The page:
American jazz singer Gregory Porter hopes to ape his success in Europe at home
The Grammy-nominated artist, who played in Hong Kong in 2014, would love to come back to the city next year
Jazz singer and songwriter Gregory Porter, who has just released his fourth album, Take Me To The Alley, has conquered Europe and is working hard on building the same profile in his native United States.
He would also like to spend more time in Asia (he played the Hong Kong Arts Festival in 2014) but he and his hard-working band already perform an average of 250 shows per year.
“My schedule has been pretty intense for quite some time now,” he says over the phone from the southern US city of Georgia, after playing the Atlanta Jazz Festival.
“Sometimes we get offers in Asia, and I’m unable to do it because of bookings in another part of the world. It’s a matter of availability, but we had some strong energy with [2013 album] Liquid Spirit in Korea, and in Japan as well. I’m looking forward to more Asia tours.”
Liquid Spirit won not just a nomination but the actual Grammy award for best jazz vocal album, and went gold in the UK. He is so popular there that he was invited to take part in this May’s major VE Day 70th anniversary celebration in London, singing as Time Goes By.
Porter – whose singing and lyric writing are heavily influenced by soul, blues and gospel as well as jazz – has also crossed over to pop success with the single Holding On, by electronica duo Disclosure, which he co-wrote and sang.
“It has been extraordinary,” he says. “I’m grateful for it. Europe can see black American music from a distance and realise its value. Although in the US my shows sell out, and we have good record sales here, it’s surpassed in Germany and the UK.”
His whole musical success story might never have come to pass but for what turned out, on balance, to be a lucky accident.
While studying at San Diego State University on an American football scholarship he sustained a shoulder injurythat permanently took him out of the game. His mother, who had encouraged his singing since childhood, advised him to focus on music instead.
“Her sanctioning my trying gave me a goal. It took quite some time to get to a place where I could find the finance to record an album, but it felt like one of the best things I could ever do, and my mother made it all work for me, in a way,” he says.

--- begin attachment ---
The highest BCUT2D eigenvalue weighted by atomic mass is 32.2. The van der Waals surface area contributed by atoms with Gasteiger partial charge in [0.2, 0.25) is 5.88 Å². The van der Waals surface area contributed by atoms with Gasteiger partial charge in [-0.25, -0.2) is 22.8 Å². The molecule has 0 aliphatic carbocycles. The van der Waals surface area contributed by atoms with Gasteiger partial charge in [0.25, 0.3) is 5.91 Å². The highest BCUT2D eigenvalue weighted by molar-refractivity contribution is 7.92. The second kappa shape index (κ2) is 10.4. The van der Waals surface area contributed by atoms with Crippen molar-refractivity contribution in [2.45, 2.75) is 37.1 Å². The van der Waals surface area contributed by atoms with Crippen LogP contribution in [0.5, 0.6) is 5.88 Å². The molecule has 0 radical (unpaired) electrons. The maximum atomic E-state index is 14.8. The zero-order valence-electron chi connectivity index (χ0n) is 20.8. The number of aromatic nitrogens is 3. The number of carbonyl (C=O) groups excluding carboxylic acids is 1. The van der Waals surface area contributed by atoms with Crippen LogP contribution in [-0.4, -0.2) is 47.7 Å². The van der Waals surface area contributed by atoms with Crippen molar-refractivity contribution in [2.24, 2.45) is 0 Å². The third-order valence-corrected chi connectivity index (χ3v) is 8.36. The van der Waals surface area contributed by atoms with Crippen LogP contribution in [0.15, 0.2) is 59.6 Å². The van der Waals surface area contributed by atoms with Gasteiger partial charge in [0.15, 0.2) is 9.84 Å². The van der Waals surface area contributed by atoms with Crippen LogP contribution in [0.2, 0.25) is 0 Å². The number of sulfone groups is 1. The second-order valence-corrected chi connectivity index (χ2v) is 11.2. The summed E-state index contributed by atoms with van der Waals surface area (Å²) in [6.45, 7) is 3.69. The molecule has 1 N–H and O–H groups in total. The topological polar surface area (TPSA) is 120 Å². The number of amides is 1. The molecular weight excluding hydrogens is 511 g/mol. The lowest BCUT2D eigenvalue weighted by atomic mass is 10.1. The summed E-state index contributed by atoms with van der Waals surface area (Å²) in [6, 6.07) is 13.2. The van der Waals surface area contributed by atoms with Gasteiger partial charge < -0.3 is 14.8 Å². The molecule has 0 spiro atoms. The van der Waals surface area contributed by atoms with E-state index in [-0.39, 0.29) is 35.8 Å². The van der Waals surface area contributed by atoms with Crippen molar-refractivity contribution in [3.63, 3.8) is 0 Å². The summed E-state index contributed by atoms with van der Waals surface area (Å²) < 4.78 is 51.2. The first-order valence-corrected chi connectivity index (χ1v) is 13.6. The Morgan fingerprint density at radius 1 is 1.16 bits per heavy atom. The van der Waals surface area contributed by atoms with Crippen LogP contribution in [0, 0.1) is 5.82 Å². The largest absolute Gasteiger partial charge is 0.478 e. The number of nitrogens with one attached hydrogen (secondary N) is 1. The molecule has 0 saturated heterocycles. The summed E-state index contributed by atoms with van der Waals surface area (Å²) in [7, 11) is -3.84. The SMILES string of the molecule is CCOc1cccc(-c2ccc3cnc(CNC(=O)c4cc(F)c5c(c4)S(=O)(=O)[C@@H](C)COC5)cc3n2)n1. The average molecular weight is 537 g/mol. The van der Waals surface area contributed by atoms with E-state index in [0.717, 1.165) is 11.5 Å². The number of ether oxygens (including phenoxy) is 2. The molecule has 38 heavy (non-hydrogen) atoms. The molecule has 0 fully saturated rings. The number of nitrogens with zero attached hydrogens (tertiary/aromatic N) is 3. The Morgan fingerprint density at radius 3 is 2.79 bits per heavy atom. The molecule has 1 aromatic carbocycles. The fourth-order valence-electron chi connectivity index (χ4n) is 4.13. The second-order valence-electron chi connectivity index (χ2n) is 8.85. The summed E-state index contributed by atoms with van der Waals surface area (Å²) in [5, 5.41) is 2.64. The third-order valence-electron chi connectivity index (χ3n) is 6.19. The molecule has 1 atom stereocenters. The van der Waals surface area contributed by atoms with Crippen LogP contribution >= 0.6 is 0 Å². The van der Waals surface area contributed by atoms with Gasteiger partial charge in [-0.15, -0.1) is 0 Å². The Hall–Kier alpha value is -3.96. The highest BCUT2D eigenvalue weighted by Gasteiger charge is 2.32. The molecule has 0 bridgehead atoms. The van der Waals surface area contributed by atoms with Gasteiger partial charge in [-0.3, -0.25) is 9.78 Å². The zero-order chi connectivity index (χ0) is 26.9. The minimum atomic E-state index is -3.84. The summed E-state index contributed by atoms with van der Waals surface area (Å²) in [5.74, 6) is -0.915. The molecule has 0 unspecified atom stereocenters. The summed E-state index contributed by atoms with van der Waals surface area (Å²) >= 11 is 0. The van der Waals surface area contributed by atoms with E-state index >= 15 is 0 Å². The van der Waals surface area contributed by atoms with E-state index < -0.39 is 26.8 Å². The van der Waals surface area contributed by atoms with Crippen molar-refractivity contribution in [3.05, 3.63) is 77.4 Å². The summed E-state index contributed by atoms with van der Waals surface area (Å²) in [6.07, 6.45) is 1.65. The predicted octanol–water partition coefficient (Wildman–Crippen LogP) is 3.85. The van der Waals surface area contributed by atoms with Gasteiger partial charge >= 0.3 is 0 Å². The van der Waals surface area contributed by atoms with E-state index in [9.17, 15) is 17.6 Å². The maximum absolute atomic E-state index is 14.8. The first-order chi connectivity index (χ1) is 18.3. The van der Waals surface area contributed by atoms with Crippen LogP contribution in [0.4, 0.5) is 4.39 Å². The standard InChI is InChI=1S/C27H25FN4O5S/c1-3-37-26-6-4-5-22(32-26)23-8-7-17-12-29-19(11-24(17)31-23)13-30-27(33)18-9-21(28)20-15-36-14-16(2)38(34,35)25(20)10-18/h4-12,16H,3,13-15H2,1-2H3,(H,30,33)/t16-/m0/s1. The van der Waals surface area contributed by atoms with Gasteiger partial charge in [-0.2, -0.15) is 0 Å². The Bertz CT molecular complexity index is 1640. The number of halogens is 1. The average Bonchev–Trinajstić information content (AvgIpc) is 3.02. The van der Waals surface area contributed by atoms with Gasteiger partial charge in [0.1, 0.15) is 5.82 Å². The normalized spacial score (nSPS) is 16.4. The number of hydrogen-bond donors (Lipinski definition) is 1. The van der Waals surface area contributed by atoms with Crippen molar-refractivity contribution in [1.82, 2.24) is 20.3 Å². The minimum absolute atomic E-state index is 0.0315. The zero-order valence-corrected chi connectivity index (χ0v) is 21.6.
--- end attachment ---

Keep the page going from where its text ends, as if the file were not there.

His first record company encouraged him to start out with an album of standard tunes, but Porter, had other ideas. “My own music wanted to get out. I’ve always had quite a bit of autonomy and self-direction. I felt that I had something to say and a way of saying it,” he says.
He does feature songs by other writers in his concerts and on record – Liquid Spirit’s single was a cover of the Dobie Gray hit The ‘In’ Crowd – but the greater part of his repertoire is self composed, and he sees his four albums as a single coherent body of work.
“This record is basically an addition to Liquid Spirit,” he says.
“It’s all about irrepressible love and the desire for it to find its way. I’m probably doing the same thing as with the first record. It’s about the ups and downs of love, and there’s a dose of protest there.”
The album includes a swinging, bare-bones remake of Holding On.
“We wrote that in the studio with the guys from Disclosure. I wanted to do the song again because it has that message of irrepressible love. It had been done with the full dance treatment, and I wanted to strip it down, almost to the way it had been written,” he explains.
Recording with his regular road musicians provides him with a comfort zone.
“Chip Crawford, my piano player, has been with me since the beginning and [drummer] Emanuel Harrold. The crew has been the same. It’s the easiest thing and the most comfortable. They know my style and what I’m trying to achieve.
“I don’t have to go through a ton of explanation when I bring tunes in. They’ve been with me for all these records now. They know my story, they know my family. It just feels natural to play with people that really know my life.”
Despite his full diary he is not yet road weary, so perhaps a return to Asia in 2017 is a possibility.
“The difficulties are to do with the mishaps of travel, when your bags are lost and so on. But being on stage in front of 1,000 to 5,000 people never palls,” he says.
“An extraordinary exchange of energy happens – which is probably the reason why artists continue to do it long after they no longer need to financially.”